A year before her death in 1959, Ninah Cummer—an art collector, garden enthusiast, and civic leader—donated her riverfront home and art collection to the community, imploring her fellow citizens to help support the foundation of an art museum. In less than 10 years, the board of trustees transformed the abode into the verdant Cummer Museum of Art & Gardens, adding to Ninah's original gift of 60 pieces until the collection included nearly 1,000 works of art.
Today, the permanent collection holds pieces that span more than four millennia, from 2,100 B.C. to the 21st century. An ancient Egyptian stone tablet intrigues viewers with cryptic hieroglyphs and stylized portraits while, nearby, Peter Paul Rubens' The Lamentation of Christ epitomizes the colorful, sweepingly histrionic style of the Baroque painters. American treasures include Gilbert Stuart's iconic portrait of George Washington—one of over 100 he painted in an attempt to perfect the likeness of the first president and design a killer mask for the White House Halloween party.
After getting their fill of indoor beauty, guests can head to the open air and vibrant scenery of the museum's gardens. Begun more than a century ago, the gardens crisscross with winding paths that take guests under the canopies of majestic oaks and alongside the Italian garden's shimmering reflecting pools.
Culled from samples found in her own backyard, Madge Wallace exhibited her first small naturalist collection in her New Riverside School classroom in 1910. Her museum relocated to a Victorian mansion in the decades to follow before settling on its current location on the south bank of the St. Johns River. Known as Museum of Science & History since 1988, the facility currently hosts changing and core exhibits that feature towering marine skeletons and interactive stations strewn through a mock digestive tract where visitors learn about bodily functions. At Currents of Time, history buffs can amass nuggets of local knowledge as they trace Jacksonville's history to more than 12,000 years ago. Elsewhere, The Bryan-Gooding Planetarium's 35,000-watt sound system enthralls guests at Cosmic Concert laser shows every Friday night, and monthly MOSH After Dark sessions educate adults with hands-on workshops and scientific lectures.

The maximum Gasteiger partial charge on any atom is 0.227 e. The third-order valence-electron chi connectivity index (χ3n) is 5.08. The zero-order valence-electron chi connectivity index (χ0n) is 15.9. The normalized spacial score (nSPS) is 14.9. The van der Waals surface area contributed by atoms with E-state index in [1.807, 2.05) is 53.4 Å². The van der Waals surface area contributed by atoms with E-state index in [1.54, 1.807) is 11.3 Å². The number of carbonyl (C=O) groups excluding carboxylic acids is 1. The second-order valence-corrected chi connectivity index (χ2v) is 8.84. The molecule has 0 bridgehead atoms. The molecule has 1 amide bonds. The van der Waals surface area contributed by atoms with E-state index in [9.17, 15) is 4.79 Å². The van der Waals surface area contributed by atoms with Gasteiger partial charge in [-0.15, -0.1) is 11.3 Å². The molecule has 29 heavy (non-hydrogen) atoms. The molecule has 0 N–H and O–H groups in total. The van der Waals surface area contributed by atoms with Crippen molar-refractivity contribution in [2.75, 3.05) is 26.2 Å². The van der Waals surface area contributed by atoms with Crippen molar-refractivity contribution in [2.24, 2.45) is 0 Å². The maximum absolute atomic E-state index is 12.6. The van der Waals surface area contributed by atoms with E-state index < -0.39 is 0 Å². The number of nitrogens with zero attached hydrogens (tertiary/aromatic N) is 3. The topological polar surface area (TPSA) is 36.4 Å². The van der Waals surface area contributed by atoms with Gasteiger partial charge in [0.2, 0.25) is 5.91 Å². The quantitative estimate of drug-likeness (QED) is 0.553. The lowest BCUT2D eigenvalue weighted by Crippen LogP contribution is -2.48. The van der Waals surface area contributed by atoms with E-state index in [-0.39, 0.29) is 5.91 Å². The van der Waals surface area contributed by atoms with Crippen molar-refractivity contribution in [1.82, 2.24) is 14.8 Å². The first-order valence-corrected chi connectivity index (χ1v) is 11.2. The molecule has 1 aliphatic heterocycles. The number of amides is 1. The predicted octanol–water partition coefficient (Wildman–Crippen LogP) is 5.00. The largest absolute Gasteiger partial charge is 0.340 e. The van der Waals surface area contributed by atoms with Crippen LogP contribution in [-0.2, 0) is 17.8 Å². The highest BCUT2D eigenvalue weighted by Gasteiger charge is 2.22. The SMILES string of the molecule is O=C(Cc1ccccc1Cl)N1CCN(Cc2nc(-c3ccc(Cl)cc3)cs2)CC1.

The staff at Barnett's has been conserving the artwork of others with custom-made frames since 1951. Using molding that ranges in intricacy from plain black borders to the gold-leaf-trimmed arabesques of a Louis XIII–style frame, framers cut enclosures to fit paintings, family treasures, valuable artwork, jerseys, and flags. Then they choose from an inventory of acid-free mats and conservation glass to sandwich art into its hermetic new home. Owner Drew Derrick-Bisbee's traditional art training, meanwhile, helps him when he’s restoring damaged frames and art, undoing destruction caused by water, fire, or a gaggle of teething babies. Barnett's showroom is open Monday through Friday from 9 a.m. to 6 p.m., and Saturday from 10 a.m. to 3 p.m.
The specialists at Mr. Frame It take pride in preserving and enhancing memories in all of their physical embodiments—from artworks and photographs to prized sports souvenirs. They draw on more than 1,000 samples from brands such as Larson-Juhl to create custom frames that either serve as focal points or blend in with room decor. In addition to encasing children’s artwork and family portraits, the staff stretches canvases, mounts mirrors, and builds shadow boxes to house awards and first-edition time-share brochures.
The Cultural Center at Ponte Vedra Beach houses free art exhibitions, lectures, and events for the edification of the local public, and membership in its hallowed halls allows a household reduced prices on classes, retail discounts, and invitations to openings and events. Seven-week classes and one-time workshops for kids (member prices $72–$120) and adults (member prices $65–$260) instruct the artistically inclined in electives such as acrylic and oil painting, watercolor, and digital imaging. For those who prefer to work in a fleshier medium, yoga and dance classes whittle muscles into works of art worthy of permanently encasing in glass or spandex.
As the foremost bead store on Amelia Island, Beadlemania stocks everything necessary to craft an artful piece of jewelry. The inventory runs the gamut from simple, average beads ($0.10 each) to opulent strands ($90). Ambitious designers can peruse string-able treasures fashioned from gold, silver, and glass to make their creations stand out from body ornaments made of stale bagels. Aside from exotic coral and crystal beads and strands of petite gems and pearls ($10–$28), customers can also pick up clasps and tools ($0.50–$20) or Swarovski heart pendants ($40–$50). A soft juxtaposition to jewelry-making trinkets, the shop's selection of yarn caters to motivated needle enthusiasts or those looking to entertain bored kittens.